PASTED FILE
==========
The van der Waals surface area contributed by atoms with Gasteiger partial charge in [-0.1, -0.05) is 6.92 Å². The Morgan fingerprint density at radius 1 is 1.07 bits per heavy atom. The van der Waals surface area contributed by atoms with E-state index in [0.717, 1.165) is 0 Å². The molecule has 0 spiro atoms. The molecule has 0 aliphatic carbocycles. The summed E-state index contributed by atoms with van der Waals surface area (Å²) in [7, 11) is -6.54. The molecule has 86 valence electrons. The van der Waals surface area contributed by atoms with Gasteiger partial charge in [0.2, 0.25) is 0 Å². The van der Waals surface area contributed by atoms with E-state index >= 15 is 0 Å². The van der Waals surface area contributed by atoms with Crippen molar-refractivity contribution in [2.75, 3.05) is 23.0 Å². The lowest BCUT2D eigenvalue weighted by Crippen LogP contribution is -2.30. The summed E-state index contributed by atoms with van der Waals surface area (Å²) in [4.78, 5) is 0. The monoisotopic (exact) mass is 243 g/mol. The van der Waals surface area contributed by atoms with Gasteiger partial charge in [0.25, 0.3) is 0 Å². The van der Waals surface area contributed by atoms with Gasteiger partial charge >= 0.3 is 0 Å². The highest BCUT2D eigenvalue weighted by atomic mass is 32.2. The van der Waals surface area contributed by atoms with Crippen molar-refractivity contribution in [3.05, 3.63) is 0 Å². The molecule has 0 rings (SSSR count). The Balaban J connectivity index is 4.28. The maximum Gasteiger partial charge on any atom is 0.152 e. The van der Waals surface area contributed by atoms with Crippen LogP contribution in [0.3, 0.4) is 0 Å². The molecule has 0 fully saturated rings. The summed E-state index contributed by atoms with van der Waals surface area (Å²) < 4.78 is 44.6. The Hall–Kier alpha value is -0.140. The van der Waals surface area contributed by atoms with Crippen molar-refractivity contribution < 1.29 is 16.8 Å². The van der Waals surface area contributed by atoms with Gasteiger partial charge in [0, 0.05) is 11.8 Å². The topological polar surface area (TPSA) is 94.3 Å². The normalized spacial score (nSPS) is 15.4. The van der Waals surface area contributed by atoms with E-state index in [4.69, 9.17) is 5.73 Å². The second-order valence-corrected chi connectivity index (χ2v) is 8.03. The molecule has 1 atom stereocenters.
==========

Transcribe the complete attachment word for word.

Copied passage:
The van der Waals surface area contributed by atoms with Gasteiger partial charge in [-0.1, -0.05) is 6.92 Å². The Morgan fingerprint density at radius 1 is 1.07 bits per heavy atom. The van der Waals surface area contributed by atoms with E-state index in [0.717, 1.165) is 0 Å². The molecule has 0 spiro atoms. The molecule has 0 aliphatic carbocycles. The summed E-state index contributed by atoms with van der Waals surface area (Å²) in [7, 11) is -6.54. The molecule has 86 valence electrons. The van der Waals surface area contributed by atoms with Gasteiger partial charge in [0.2, 0.25) is 0 Å². The van der Waals surface area contributed by atoms with E-state index >= 15 is 0 Å². The van der Waals surface area contributed by atoms with Crippen molar-refractivity contribution in [2.75, 3.05) is 23.0 Å². The lowest BCUT2D eigenvalue weighted by Crippen LogP contribution is -2.30. The summed E-state index contributed by atoms with van der Waals surface area (Å²) in [4.78, 5) is 0. The monoisotopic (exact) mass is 243 g/mol. The van der Waals surface area contributed by atoms with Gasteiger partial charge in [0.25, 0.3) is 0 Å². The van der Waals surface area contributed by atoms with Gasteiger partial charge >= 0.3 is 0 Å². The highest BCUT2D eigenvalue weighted by atomic mass is 32.2. The van der Waals surface area contributed by atoms with Crippen molar-refractivity contribution in [3.05, 3.63) is 0 Å². The molecule has 0 rings (SSSR count). The Balaban J connectivity index is 4.28. The maximum Gasteiger partial charge on any atom is 0.152 e. The van der Waals surface area contributed by atoms with Crippen LogP contribution in [0.3, 0.4) is 0 Å². The molecule has 0 fully saturated rings. The summed E-state index contributed by atoms with van der Waals surface area (Å²) < 4.78 is 44.6. The Hall–Kier alpha value is -0.140. The van der Waals surface area contributed by atoms with Crippen molar-refractivity contribution < 1.29 is 16.8 Å². The van der Waals surface area contributed by atoms with Gasteiger partial charge in [0, 0.05) is 11.8 Å². The topological polar surface area (TPSA) is 94.3 Å². The normalized spacial score (nSPS) is 15.4. The van der Waals surface area contributed by atoms with E-state index in [4.69, 9.17) is 5.73 Å². The second-order valence-corrected chi connectivity index (χ2v) is 8.03. The molecule has 1 atom stereocenters.